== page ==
Photo credit: Elia Daaboul
By Elia Daaboul
Sitting in the same place again.
The same walls with the same broken patterns you
once said you loved,
listening to the same white background noise while writing the
same line again; I’ve always been afraid of beauty.
Wanting to taste your lips on every breath of smoke I make,
every glass of gin I take,
getting high on every word you say
until your smile turns into a symphony of angels
begging me to fall for you,
to lie for you,
to worship the touch of your skin.
But to be able to love you I must first die.
To be able to love beauty I need to feel the pain lingering inside those cuts on your wrist,
I need to kiss the tears running down your neck,
I need to hear the sad love stories and forgotten nights hidden in your lipstick shade.
I need to spend sleepless nights staring at the ceiling from my bed,
with lighter fluid running through my head, and
sleeping pills in hand,
remembering the way beauty sat,
the way she left,
the way her hair felt;
I’ve always been afraid of beauty,
Always have been scared of the way she dances,
the way she moves her body to the rhythm of every heartbeat she hears,
every heartbreak she heels,
the way she laughs with such freedom,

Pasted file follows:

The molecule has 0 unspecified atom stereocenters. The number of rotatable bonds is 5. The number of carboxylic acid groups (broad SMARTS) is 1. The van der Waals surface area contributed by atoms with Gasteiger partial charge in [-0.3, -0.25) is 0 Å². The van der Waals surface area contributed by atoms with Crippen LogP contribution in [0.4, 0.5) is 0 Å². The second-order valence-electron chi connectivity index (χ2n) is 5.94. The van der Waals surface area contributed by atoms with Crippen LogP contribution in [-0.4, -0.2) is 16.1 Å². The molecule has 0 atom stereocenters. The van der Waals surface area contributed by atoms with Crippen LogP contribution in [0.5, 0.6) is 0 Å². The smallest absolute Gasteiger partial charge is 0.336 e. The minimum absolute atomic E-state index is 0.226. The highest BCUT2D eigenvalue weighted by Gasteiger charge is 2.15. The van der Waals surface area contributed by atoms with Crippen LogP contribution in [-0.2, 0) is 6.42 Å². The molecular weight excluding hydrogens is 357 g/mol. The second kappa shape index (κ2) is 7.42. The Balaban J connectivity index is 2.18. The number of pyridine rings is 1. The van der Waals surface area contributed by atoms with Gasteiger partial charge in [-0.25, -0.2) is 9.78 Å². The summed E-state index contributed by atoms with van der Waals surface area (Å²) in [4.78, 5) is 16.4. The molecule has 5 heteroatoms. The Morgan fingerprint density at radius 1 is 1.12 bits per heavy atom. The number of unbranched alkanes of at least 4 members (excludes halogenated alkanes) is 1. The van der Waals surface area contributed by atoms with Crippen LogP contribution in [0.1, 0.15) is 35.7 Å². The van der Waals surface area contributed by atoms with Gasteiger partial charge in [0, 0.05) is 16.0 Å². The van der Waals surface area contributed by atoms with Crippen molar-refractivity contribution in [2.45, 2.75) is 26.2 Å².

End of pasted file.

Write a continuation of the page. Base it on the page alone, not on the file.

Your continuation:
the same freedom that drunk poets lust over
while imagining what it would feel like to fall in love with beauty,
to drown between her hips.
every time I look at you I realize that I’m too weak to resist beauty,
too intrigued to let her go.
So I’ll just light my cigarette and close my eyes,
slowly lay my head down on your thigh,
hold your cold hands against my chest to make my whispers shiver and say:
‘for beauty my mind bled,
my spine broke
and the body aches; but beauty lays with
Photo credit: Sydney Sims
By Elia Daaboul
As he sips on his ice cold coffee
swallowing her poison
as bitter as the memory he kept away from his pen,
he remembers how she sat in front of him.
Her eyes spoke of happiness,
her lips of love.
Her hands trying to find their way to his face
while he kept talking about how beautiful her hair was.
She kisses him.
The same way she kisses her cigarette,
the same way her soul kisses life, she kissed him.
Reflecting on this memory,
fading deeper in his irony,
He can write again
but it hurts.
He can love again
but it burns.
Second cup of coffee,
the place feels empty.
Only torn pictures and distant laughs
with his words on the paper and smoke in his mouth
trying to decide, should he continue the story or end it like every time
with his muse dead and a pencil through his head.
He can’t kill her because killing her is like making love to a sad song.
Climaxing with every note until you reach the last chorus
knowing that the song will be written again, but never with the same pen.
So he keeps on writing,
not about how her eyes brighten up like night stars after a rainy day,
nor how symphonies blossom in his ears with every smile she makes.
He writes about how empty the place feels without her.
How his coffee, made the same way, doesn’t taste like it used to.
His tears an ode to what could’ve been a love poem
sacrificed for a lie never spoken
for a moment that was broken while watching her walk away
leaving the car door open.
Over a cup of coffee the story ended
with brick walls screaming silently
and chairs standing vacantly.
A floor full of unwritten thoughts
torn papers engraved in thorns
reminding him of the day when she sat in front of him
sipping on an ice cold coffee.